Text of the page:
Hetfield’s comments about family and embracing life seemed all the more relevant with the recent passing of two established music icons. The welcoming moments, in which they acknowledged playing their first concert in TO 32 years ago before acknowledging new fans who actually made up half of the attendance by my reckoning, delivered. A moment with a father and son sitting front row was well…awesome as Hetfield spoke to both, undoubtedly giving the 13 year old fan something to remember for a life time. Another cool moment was Lars Ulrich bringing up a young fan to play an opening drum segment before returning him to the pit up front. Honestly, this would not have occurred ten years ago and this musical evolution is a beautiful thing.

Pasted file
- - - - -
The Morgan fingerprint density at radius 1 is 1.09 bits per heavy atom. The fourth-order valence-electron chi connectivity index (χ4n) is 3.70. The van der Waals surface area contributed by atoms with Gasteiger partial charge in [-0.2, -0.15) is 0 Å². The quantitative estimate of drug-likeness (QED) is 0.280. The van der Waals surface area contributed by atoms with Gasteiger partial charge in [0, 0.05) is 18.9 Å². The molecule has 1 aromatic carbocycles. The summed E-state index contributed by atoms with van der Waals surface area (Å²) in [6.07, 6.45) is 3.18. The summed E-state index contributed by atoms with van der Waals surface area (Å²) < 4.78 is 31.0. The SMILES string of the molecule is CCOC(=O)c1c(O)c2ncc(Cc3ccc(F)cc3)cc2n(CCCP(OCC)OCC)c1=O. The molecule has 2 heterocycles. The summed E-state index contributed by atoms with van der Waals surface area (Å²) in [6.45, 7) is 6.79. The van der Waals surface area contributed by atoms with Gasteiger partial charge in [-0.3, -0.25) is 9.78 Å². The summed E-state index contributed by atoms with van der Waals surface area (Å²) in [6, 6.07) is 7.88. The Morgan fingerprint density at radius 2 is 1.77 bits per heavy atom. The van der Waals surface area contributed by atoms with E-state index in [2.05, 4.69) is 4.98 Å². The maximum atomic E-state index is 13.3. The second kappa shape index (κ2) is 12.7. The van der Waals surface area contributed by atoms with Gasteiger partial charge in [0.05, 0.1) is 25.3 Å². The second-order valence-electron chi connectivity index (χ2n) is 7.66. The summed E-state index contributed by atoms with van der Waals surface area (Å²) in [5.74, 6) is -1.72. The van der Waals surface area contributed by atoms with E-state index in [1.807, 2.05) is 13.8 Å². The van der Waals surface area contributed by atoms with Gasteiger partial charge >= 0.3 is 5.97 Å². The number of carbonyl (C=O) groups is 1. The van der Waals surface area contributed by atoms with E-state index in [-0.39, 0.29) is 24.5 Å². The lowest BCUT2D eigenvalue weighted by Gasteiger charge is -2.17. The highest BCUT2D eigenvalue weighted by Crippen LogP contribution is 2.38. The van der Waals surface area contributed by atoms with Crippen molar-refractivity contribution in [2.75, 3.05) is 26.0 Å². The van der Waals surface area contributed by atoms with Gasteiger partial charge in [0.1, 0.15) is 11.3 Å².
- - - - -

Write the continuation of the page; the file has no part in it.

More hits followed from “Hit the Lights” to “Seek and Destroy”…which pretty much did. Standouts were “One” in which a simulated fire fight featuring lasers, marching corpse animated imagery and a general din featuring the bleak brutality of war simply soared. The drumming alone makes this a classic, but coupled with the anti-war sentiment and the gritty, powerful vocals of Hetfield, this song hits you where you live. Master of Puppets brought the already energized crowd to its feet to the song’s ultimate crescendo featuring Hetfield’s sinister laughter. “Seek and Destroy” was offered with a delivery surpassing that of their youth, bringing a manic vitality to the established hit.

Punctuating their supremacy, Metallica encored with “Blackened”, “Nothing Else Matters” and a meteoric rendition of “Enter Sandman”. Capping off the event with flame and fireworks was just gravy, a sugary topping to what was an exceptional, filling meal of metal at its finest and most refined. Metallica is simply outstanding and well worth your time. If you have yet to see them, make a point of doing so. You will not be disappointed.